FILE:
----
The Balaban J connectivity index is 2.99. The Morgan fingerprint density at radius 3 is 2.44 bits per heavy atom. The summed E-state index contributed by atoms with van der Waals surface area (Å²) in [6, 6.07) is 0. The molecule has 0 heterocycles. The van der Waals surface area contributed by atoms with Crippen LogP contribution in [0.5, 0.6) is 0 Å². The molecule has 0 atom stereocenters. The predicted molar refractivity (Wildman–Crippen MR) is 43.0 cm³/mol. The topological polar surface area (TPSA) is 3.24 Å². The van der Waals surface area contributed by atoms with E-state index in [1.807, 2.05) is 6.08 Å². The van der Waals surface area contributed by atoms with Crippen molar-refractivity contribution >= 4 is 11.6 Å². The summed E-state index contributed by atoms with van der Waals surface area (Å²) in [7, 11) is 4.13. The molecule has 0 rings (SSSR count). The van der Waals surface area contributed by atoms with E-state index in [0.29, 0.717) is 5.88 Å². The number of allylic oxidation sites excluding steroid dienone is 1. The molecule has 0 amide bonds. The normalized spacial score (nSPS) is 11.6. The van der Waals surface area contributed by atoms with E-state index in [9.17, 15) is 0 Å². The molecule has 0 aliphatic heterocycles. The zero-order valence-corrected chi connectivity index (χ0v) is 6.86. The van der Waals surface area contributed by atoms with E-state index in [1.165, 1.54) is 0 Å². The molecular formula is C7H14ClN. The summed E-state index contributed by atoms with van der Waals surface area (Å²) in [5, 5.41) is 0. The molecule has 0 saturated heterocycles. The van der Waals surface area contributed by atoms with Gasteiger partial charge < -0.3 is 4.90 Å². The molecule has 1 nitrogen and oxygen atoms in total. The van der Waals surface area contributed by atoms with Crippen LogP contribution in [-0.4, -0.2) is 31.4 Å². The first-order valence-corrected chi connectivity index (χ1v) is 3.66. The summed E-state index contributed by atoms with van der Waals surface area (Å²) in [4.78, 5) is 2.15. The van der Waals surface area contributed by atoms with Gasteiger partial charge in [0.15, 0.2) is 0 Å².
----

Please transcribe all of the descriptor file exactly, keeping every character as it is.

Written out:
The Balaban J connectivity index is 2.99. The Morgan fingerprint density at radius 3 is 2.44 bits per heavy atom. The summed E-state index contributed by atoms with van der Waals surface area (Å²) in [6, 6.07) is 0. The molecule has 0 heterocycles. The van der Waals surface area contributed by atoms with Crippen LogP contribution in [0.5, 0.6) is 0 Å². The molecule has 0 atom stereocenters. The predicted molar refractivity (Wildman–Crippen MR) is 43.0 cm³/mol. The topological polar surface area (TPSA) is 3.24 Å². The van der Waals surface area contributed by atoms with E-state index in [1.807, 2.05) is 6.08 Å². The van der Waals surface area contributed by atoms with Crippen molar-refractivity contribution >= 4 is 11.6 Å². The summed E-state index contributed by atoms with van der Waals surface area (Å²) in [7, 11) is 4.13. The molecule has 0 rings (SSSR count). The van der Waals surface area contributed by atoms with E-state index in [0.29, 0.717) is 5.88 Å². The number of allylic oxidation sites excluding steroid dienone is 1. The molecule has 0 amide bonds. The normalized spacial score (nSPS) is 11.6. The van der Waals surface area contributed by atoms with E-state index in [9.17, 15) is 0 Å². The molecule has 0 aliphatic heterocycles. The zero-order valence-corrected chi connectivity index (χ0v) is 6.86. The van der Waals surface area contributed by atoms with E-state index in [1.165, 1.54) is 0 Å². The molecular formula is C7H14ClN. The summed E-state index contributed by atoms with van der Waals surface area (Å²) in [5, 5.41) is 0. The molecule has 0 saturated heterocycles. The van der Waals surface area contributed by atoms with Gasteiger partial charge < -0.3 is 4.90 Å². The molecule has 1 nitrogen and oxygen atoms in total. The van der Waals surface area contributed by atoms with Crippen LogP contribution in [-0.4, -0.2) is 31.4 Å². The first-order valence-corrected chi connectivity index (χ1v) is 3.66. The summed E-state index contributed by atoms with van der Waals surface area (Å²) in [4.78, 5) is 2.15. The van der Waals surface area contributed by atoms with Gasteiger partial charge in [0.15, 0.2) is 0 Å².